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Nothing concentrates the military mind so much as the discovery that you have walked into an ambush.

-- Thomas Packenham

Vietnam I was drafted 3 weeks after graduating from high school and went in the Army in September of 1966. After basic training at Fort Campbell and AIT at Fort Polk, I was sent to Vietnam in March of 1967 with an 11B10 light weapons infantry MOS. My first three weeks in-country were spent in a security platoon on the Bien Hoa air base perimeter.

When the 173rd Airborne moved to Bien Hoa, the security platoon, part of the 537th Pers Svc Co. was disbanded and I was re-assigned to the 1st Log Command, HHC USASUPCOM - SGN, and began an 11 month assignment as a member of Army Air Cargo.

Our working days were spent at the Tan Son Nhut air base. Our billets were located a few miles north of Saigon in Gia Dinh province, in a compound known as Camp Red Ball. Army Air Cargo joined with the Red Ball express on and off for the 11 month period that I was a member. We were never an "official" detachment to a company, but were a sub-group of the US Army Support Command - Saigon Support Command, and later under the 4th Transportation Command, 71st Transportation Battalion, 300th and 368th Transportation Companies (I only knew about being in the 368th Transportation Company because it was listed on my going home orders. I must have been transferred the last couple of weeks in-country).

None of us met our First Sergeant or Company Commander that I know of. We all lived as a happy family at Camp Red Ball with other transportation units, mostly truck transportation units, post office, and the mortuary personnel. I was at Long Binh when I was processed into the unit, to get promoted to Sergeant, for a one-day "r&r" after the Tet offensive, and to process out of the country at the end of the year as the last stop before the 90th Replacement Battalion.

We worked two shifts, day and night, 6 to 6 each day with a day off every month or so. Our job duties included getting the Army cargo from the Air Force, sorting and loading it on trucks, both military and civilian, for distribution around the country. We handled most everything except food (we did handle a pallet of pizza sauce for the officer's club and a load of rotten pineapples once. The sergeant had the pineapples shipped anyways. He said that we needed the tonnage numbers) or ammunition. Normal cargo included hospital supplies, coffins, engines, swamp boats, artillery gun barrels up to 175mm size, clothes, fork lifts, and just about everything else.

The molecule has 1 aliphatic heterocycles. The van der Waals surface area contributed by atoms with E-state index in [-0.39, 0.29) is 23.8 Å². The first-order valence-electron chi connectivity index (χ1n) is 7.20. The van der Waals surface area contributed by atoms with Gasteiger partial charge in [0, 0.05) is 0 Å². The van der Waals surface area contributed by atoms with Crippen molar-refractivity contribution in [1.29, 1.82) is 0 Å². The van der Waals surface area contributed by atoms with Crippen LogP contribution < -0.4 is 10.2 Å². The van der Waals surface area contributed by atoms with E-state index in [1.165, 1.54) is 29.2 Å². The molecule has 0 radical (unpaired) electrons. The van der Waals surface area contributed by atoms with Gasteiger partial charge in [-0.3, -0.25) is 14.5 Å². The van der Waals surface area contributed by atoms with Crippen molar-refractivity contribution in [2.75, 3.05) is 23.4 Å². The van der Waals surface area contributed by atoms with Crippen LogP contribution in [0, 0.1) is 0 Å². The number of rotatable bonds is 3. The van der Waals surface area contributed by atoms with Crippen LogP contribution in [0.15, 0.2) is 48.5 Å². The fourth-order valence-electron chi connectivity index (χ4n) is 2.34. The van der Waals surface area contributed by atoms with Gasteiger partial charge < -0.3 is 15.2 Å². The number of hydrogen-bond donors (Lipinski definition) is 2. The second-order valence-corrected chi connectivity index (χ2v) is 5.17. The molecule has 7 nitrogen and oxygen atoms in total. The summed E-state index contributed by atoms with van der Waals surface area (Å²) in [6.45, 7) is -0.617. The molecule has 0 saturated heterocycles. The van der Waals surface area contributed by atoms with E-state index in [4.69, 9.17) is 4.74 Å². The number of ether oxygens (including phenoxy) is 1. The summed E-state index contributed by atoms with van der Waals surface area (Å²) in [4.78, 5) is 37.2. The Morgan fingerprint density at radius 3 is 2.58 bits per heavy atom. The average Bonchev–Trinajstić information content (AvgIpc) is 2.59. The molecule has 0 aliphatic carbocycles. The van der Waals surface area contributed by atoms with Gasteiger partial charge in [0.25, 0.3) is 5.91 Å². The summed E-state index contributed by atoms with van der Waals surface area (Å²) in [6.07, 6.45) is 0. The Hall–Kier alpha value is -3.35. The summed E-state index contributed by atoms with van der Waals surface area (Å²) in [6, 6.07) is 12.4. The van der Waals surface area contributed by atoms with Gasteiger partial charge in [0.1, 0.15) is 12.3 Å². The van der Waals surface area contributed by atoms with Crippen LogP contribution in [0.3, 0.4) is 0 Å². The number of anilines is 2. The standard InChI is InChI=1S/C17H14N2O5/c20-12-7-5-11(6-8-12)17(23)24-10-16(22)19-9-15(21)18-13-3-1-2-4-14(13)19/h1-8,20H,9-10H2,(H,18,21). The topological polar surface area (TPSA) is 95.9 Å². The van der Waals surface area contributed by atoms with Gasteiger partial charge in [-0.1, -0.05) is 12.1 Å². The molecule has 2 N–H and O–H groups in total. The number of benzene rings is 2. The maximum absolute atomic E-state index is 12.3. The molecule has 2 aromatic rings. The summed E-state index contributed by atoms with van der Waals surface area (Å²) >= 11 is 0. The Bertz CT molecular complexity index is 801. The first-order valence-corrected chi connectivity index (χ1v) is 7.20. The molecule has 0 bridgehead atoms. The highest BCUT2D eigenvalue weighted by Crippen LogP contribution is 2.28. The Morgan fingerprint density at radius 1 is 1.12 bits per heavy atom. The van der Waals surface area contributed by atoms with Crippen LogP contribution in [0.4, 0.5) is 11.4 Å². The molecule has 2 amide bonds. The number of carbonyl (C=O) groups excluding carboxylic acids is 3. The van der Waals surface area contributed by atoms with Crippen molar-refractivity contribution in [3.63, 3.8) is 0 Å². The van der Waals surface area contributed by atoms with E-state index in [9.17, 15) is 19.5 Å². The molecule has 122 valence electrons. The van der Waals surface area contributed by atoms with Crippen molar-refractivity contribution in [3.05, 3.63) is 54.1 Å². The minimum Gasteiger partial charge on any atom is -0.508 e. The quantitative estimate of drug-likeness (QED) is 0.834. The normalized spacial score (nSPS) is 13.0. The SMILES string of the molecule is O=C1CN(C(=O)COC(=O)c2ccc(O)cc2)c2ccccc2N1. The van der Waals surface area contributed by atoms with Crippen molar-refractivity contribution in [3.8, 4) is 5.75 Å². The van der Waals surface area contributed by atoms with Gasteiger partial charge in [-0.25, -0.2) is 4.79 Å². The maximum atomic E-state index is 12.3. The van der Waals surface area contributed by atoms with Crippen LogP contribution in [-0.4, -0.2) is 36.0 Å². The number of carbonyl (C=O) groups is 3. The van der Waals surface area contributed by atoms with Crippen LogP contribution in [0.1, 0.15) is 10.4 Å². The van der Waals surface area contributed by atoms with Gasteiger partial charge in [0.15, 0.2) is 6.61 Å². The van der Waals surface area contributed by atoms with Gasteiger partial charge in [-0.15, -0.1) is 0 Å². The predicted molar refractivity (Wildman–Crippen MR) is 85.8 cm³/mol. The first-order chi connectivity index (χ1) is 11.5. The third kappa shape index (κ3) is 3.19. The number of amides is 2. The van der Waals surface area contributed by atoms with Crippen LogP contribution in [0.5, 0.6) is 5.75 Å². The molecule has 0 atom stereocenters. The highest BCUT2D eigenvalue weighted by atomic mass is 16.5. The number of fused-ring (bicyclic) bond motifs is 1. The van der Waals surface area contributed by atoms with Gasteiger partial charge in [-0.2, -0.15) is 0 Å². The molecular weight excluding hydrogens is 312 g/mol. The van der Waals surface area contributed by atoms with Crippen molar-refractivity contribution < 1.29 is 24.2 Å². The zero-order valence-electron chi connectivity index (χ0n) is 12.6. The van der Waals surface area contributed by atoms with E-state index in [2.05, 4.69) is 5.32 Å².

I learned words like PSP, TCMD, Stevedore, conex, ETS, nomenclatures, 54-Hotel, short-timer and others that I still remember to this day. I still know how to say the alphabet from Alfa to Zulu, use terms like 1ea to describe 1 item and can count from 1 to 100 in Vietnamese (Mot Hi Ba Bone Nam Sow Bi Tom Chin Mui, etc).

I was fortunate to have worked in an auto repair shop after school before entering the Army. I knew how to fix tires, change oil, and to figure out how the unit's fork lifts and light trucks could be maintained and fixed. After showing the sergeants that I could set points, clean battery posts, clean air filters, tell the difference between a dead battery and a bad starter, break down truck tires with only a crow bar and hammer, etc., I was relieved of the duties of writing TCMD's and driving forklifts. I was made the unit's mechanic and in the January, 1968, I was made the unit's Motor Sergeant E-5, with a 63C40 MOS (even though I couldn't recite any of my "General Orders" that I was supposed to know at the promotion ceremony).

We had a very poor or usually non-existent phone system between our unit and our home unit, the 300th Transportation Company at Long Binh. I was told in unofficial terms to fend for ourselves when in came to obtaining automotive parts for our fleet of forklifts and light trucks. I got most of the parts from trading with the Air Force. They always seemed to have plenty, and as the year went by, I got pretty good in the art of bartering.

Since I was a one-man motor pool for 4 or 5 months, I owe a lot of gratitude to the Air Force and the civilian mechanics that worked for Pacific Architects and Engineers, on information on vehicle repairing. One of the civilian mechanics told me to sign up for PA&E after my tour of duty and I could earn up to $18,000 a year working as a civilian mechanic in Vietnam. I never did take him up on the offer. After the first 4 or 5 months, another mechanic joined me and things got better. I was on the job about 6 or 8 months when I learned that I was supposed to keep log books on all vehicles and perform ESC's. The Lieutenant and I then went to what I think was the 4th Command Headquarters at the Le Lai Hotel, for a crash course in log books. I then spent a few days in writing log books back to the beginning of time.

The fleet consisted of civilian type forklifts made by Hyster, Clark, Baker, and Towmotor. We had a dock mule made by Chrysler, a military jeep for our commanding officer, 1st Lt Maurer, an Econoline van for the messengers, Schu and Clamp (nobody knew anyone by their first names), and a flat bed Ford F-500 truck that transported us back and forth between Tan Son Nuht and Camp Red Ball.